skink

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English[edit]

English Wikipedia has an article on:
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Pronunciation[edit]

Etymology 1[edit]

Possibly from Middle Low German schink, schinke, schenke (leg; shank; shin bone; ham), from Proto-Germanic *skinkô (shank; thigh; that which is bent), from Proto-Indo-European *(s)keng- (to limp; to be crooked, slant). The word is cognate with Danish skinke (ham), Middle Dutch schenke, schinke (shin; hough; ham), Icelandic skinka (ham), Norwegian skinke (ham), Old English gescincio, gescinco (kidney fat), Old High German skinka, skinko (shank; shin bone) (Middle High German schinke (shank; shin bone; ham), modern German Schinken (ham; pork from the hindquarters)), Old Saxon skinka (ham), Old Swedish skinke (modern Swedish skinka (ham)).[1]

Noun[edit]

skink (plural skinks)

  1. (Scotland, Northern England) A shin of beef.
    lean sirloin, skink and pot-roast
  2. (chiefly Scotland, obsolete) A soup or pottage made from a boiled shin of beef.
    (Can we find and add a quotation of Francis Bacon to this entry?)
  3. (chiefly Scotland, by extension) Usually preceded by a descriptive word: a soup or pottage made using other ingredients.
Derived terms[edit]

Etymology 2[edit]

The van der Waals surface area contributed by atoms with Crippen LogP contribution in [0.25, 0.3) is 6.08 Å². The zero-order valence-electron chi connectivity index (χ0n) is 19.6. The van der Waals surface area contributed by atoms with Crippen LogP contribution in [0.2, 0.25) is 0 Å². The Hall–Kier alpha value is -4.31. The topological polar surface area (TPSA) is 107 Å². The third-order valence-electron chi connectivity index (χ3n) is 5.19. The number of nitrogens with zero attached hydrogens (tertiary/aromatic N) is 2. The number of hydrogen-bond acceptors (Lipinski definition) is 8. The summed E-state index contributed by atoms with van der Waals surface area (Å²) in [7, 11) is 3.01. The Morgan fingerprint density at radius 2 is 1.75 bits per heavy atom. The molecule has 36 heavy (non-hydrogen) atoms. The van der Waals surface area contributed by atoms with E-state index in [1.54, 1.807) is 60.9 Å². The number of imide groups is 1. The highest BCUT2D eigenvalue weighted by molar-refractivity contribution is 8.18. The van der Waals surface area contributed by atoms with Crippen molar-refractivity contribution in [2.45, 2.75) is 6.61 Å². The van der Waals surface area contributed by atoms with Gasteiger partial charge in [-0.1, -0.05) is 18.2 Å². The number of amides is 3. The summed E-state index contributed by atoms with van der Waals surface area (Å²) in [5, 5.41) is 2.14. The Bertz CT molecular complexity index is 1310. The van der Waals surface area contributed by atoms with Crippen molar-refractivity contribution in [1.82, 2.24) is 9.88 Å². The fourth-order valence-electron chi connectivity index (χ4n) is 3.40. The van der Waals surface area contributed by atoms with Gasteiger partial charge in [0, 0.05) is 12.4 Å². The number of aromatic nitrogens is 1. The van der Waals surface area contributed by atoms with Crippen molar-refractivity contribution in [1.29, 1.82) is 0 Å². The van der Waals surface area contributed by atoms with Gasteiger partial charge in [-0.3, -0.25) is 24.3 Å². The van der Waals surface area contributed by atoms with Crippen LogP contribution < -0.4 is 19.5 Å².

From Middle French scinc, from Latin scincus, from Ancient Greek σκίγγος (skíngos), σκίγκος (skínkos).

A skink among flowers in South Africa

Noun[edit]

skink (plural skinks)

  1. A lizard of the family Scincidae, having small or reduced limbs or none at all and long tails that are regenerated when shed.
Translations[edit]

Etymology 3[edit]

From Old English scencan or Old Norse skenkja, from Proto-Germanic *skankijaną. Cognate with German schenken (to give as a present), Dutch schenken (to pour, give as a present). See also the inherited doublet shink.

Verb[edit]

skink (third-person singular simple present skinks, present participle skinking, simple past and past participle skinked)

  1. (transitive, Scotland) To serve (a drink).
    • Shirley
      Such wine as Ganymede doth skink to Jove.
  2. (transitive, Scotland, Northern England, obsolete) To give as a present.

Noun[edit]

skink

  1. (obsolete) A drink.

References[edit]

  1. ^ skink, n.2”, in OED Online Paid subscription required, Oxford: Oxford University Press, September 2009.

Part or all of this entry has been imported from the 1913 edition of Webster’s Dictionary, which is now free of copyright and hence in the public domain. The imported definitions may be significantly out of date, and any more recent senses may be completely missing.
(See the entry for skink in
Webster’s Revised Unabridged Dictionary, G. & C. Merriam, 1913.)

Anagrams[edit]


Dutch[edit]

Etymology[edit]

Borrowed from English skink, from Middle French scinc, from Latin scincus, from Ancient Greek σκίγγος (skíngos), σκίγκος (skínkos).

Pronunciation[edit]

Noun[edit]

skink m (plural skinken, diminutive skinkje n)

  1. A skink, any lizard of the family Scincidae